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Thursday, July 27, 2006

There's a Reason "Everybody" Hates Americans

The essential American soul is hard, isolate, stoic, and a killer. It has never yet melted. — D.H. Lawrence

I like a lot of D.H.’s quotes, but this one that I found on, a pithy conservative blog I stumbled on today, is another of those attempts by a ‘sage’ individual to define the American character against some standard that the rest of the world has apparently set for civilized behavior. I challenge D.H. to name me a culture whose soul is soft, communal, passionate and passivist. He might find a tribe of isolated hillfolk somewhere that meet one or two of those descriptors, but other than a few devout religious communities I’ve seen (nearly all of which had fallen prey to autocratic leaderships), I don’t think Lawrence would have had much luck.

I’d like to challenge Lawrence’s comment, item by item using quotes from other sages, foreign and native-grown, many of who also disdain American culture, but managed to get something right in stumbling for a definition of our country’s denizens.


I'm sorry, D.H., but Americans are the biggest bunch of softies in the world. First, most of our ancestors probably had attention deficit disorder and got kicked out of their original countries because they were causing trouble, doing things without permission, saying what they thought without caring about the consequences and dreaming about a better way of life. On the cutting edge of our culture, you still find fidgety, creative, hungry people who sympathize with anybody, anywhere that is in trouble. A tsunami rolls over a country, famine breaks out, earthquakes strike – you name it, and the first guys on the scene are Americans. Sometimes the natives take shots at us, but we just duck and do our best to get help to the victims.

“Americans think of themselves collectively as a huge rescue squad on twenty-four-hour call to any spot on the globe where dispute and conflict may erupt.
- Eldridge Cleaver (b. 1935), U.S. civil rights leader, writer


Americans are a wondrously curious lot, sticking their noses into everywhere. Check these complaints…

Americans are rather like bad Bulgarian wine: they don’t travel well.
- Bernard Falk (1943–1990), British broadcaster, author

Americans have always been eager for travel, that being how they got to the New World in the first place.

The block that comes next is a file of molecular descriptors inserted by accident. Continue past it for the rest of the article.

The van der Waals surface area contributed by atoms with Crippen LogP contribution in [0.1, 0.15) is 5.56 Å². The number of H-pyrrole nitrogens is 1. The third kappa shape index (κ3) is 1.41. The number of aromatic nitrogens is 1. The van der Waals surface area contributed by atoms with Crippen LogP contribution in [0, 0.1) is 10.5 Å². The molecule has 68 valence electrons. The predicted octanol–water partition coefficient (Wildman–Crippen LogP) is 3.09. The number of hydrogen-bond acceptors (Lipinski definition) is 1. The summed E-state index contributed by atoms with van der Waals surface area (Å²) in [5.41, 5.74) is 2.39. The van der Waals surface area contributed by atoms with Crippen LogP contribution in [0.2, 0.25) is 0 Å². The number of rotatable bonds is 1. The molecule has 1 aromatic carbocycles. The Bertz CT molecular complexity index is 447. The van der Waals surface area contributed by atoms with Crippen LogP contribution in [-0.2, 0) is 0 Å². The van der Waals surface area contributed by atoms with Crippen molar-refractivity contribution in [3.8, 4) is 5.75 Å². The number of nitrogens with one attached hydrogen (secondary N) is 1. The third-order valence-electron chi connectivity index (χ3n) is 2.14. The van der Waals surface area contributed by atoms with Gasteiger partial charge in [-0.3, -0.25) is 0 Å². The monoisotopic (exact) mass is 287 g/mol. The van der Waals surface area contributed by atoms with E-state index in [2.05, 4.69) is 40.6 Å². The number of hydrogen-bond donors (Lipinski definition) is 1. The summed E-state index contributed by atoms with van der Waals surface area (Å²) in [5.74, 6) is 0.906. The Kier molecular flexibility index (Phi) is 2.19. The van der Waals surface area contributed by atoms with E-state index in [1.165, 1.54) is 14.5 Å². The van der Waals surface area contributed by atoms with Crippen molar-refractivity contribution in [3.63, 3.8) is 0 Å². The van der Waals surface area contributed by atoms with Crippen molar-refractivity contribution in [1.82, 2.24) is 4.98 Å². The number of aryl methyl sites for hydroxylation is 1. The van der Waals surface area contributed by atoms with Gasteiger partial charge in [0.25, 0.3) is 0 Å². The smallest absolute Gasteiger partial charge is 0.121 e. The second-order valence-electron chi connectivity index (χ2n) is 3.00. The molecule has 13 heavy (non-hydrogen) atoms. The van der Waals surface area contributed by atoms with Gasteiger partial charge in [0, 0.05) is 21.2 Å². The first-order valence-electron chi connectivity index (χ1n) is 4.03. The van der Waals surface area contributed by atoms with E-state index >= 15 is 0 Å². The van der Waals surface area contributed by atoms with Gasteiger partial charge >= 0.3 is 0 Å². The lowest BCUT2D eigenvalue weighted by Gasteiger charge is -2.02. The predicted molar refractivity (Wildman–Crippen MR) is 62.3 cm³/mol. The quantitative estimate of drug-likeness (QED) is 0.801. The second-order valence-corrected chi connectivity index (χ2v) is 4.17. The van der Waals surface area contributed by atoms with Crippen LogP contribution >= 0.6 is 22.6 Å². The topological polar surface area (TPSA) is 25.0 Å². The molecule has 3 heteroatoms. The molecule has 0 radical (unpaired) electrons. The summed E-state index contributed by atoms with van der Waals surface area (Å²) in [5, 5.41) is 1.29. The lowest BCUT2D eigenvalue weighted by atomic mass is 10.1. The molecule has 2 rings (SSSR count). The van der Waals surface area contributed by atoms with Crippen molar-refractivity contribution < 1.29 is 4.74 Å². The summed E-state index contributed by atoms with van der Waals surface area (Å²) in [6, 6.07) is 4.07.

- Otto Friedrich

English is the language of air traffic control. Why? More American planes fly than those of any other country. Entire countries depend on American tourists to support their economies. Countries like France complain because American tourists, movies and television programs are “corrupting” their culture. Isolate? Since when?


You can shoot an Englishman and he’ll call it a “bit of bad luck”. You shoot an American, (or his wife, child or dog for that matter), he’ll likely either shoot you back or sue you to bankruptcy depending on how unstoic he gets and whether he survives the bullet wound. We went down swinging at the Alamo, the Battle of the Bulge and Gettysburg. During the Civil War, both sides constantly cheered for their generals, their fellow soldiers who did something brave or even their enemies across the field who did something brave under fire. We get all worked up about a child who falls in a well, genocide in Yugoslavia and an attack on our soil (as the Japanese and Al Quaeda found out). Stoic? I don’t think so. We’re accused of being loud, brash, awkward and pushy (mostly by the French). Hardly what I’d call stoic.

The American character is more amiable, though often less reliable (than the English). The Americans are cordial, frank, anxious to oblige, and ready to make friends. In the fullness of their heart, they generally promise more than they can keep. Easily excited, they are not seldom deceived by their impressions, which, therefore, are often only transient.
- Francis Pulszky, and Theresa Pulszky. White, Red, Black: Sketches of American Society in the United States During the Visit of Their Guests (1853).